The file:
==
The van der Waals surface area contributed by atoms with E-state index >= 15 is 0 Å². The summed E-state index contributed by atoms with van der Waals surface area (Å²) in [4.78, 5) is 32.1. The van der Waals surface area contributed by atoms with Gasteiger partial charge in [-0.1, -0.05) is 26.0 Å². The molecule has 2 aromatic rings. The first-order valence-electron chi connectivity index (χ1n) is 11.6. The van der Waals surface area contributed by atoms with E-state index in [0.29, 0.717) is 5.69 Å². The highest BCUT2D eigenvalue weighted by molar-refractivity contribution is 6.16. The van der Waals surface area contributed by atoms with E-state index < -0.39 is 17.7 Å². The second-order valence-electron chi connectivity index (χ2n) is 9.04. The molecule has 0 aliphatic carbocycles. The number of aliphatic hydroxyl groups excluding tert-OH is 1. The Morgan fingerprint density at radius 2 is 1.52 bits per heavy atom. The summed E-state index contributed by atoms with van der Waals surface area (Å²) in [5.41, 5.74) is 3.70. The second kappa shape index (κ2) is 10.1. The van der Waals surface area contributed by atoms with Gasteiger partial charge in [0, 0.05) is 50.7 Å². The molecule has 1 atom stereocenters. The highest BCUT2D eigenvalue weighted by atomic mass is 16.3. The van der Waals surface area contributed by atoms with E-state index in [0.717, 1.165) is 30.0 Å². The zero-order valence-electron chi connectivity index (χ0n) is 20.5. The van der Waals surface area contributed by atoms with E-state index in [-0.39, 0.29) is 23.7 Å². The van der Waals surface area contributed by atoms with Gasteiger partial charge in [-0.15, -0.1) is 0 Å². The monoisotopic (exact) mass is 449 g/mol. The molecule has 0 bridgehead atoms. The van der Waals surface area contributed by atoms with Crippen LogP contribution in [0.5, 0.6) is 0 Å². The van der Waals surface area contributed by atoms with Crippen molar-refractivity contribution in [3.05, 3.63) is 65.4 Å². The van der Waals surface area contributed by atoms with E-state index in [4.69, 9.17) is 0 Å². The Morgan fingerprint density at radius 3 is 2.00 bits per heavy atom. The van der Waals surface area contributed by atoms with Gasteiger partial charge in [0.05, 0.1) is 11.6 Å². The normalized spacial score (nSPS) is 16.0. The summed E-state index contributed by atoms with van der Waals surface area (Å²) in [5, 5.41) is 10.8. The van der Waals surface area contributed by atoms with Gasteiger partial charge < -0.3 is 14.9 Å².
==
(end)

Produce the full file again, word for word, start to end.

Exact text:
The van der Waals surface area contributed by atoms with E-state index >= 15 is 0 Å². The summed E-state index contributed by atoms with van der Waals surface area (Å²) in [4.78, 5) is 32.1. The van der Waals surface area contributed by atoms with Gasteiger partial charge in [-0.1, -0.05) is 26.0 Å². The molecule has 2 aromatic rings. The first-order valence-electron chi connectivity index (χ1n) is 11.6. The van der Waals surface area contributed by atoms with E-state index in [0.29, 0.717) is 5.69 Å². The highest BCUT2D eigenvalue weighted by molar-refractivity contribution is 6.16. The van der Waals surface area contributed by atoms with E-state index < -0.39 is 17.7 Å². The second-order valence-electron chi connectivity index (χ2n) is 9.04. The molecule has 0 aliphatic carbocycles. The number of aliphatic hydroxyl groups excluding tert-OH is 1. The Morgan fingerprint density at radius 2 is 1.52 bits per heavy atom. The summed E-state index contributed by atoms with van der Waals surface area (Å²) in [5.41, 5.74) is 3.70. The second kappa shape index (κ2) is 10.1. The van der Waals surface area contributed by atoms with Gasteiger partial charge in [0, 0.05) is 50.7 Å². The molecule has 1 atom stereocenters. The highest BCUT2D eigenvalue weighted by atomic mass is 16.3. The van der Waals surface area contributed by atoms with E-state index in [0.717, 1.165) is 30.0 Å². The zero-order valence-electron chi connectivity index (χ0n) is 20.5. The van der Waals surface area contributed by atoms with E-state index in [-0.39, 0.29) is 23.7 Å². The van der Waals surface area contributed by atoms with Gasteiger partial charge in [-0.15, -0.1) is 0 Å². The monoisotopic (exact) mass is 449 g/mol. The molecule has 0 bridgehead atoms. The van der Waals surface area contributed by atoms with Crippen LogP contribution in [0.5, 0.6) is 0 Å². The van der Waals surface area contributed by atoms with Crippen molar-refractivity contribution in [3.05, 3.63) is 65.4 Å². The van der Waals surface area contributed by atoms with E-state index in [4.69, 9.17) is 0 Å². The Morgan fingerprint density at radius 3 is 2.00 bits per heavy atom. The van der Waals surface area contributed by atoms with Gasteiger partial charge in [0.05, 0.1) is 11.6 Å². The normalized spacial score (nSPS) is 16.0. The summed E-state index contributed by atoms with van der Waals surface area (Å²) in [5, 5.41) is 10.8. The van der Waals surface area contributed by atoms with Gasteiger partial charge < -0.3 is 14.9 Å².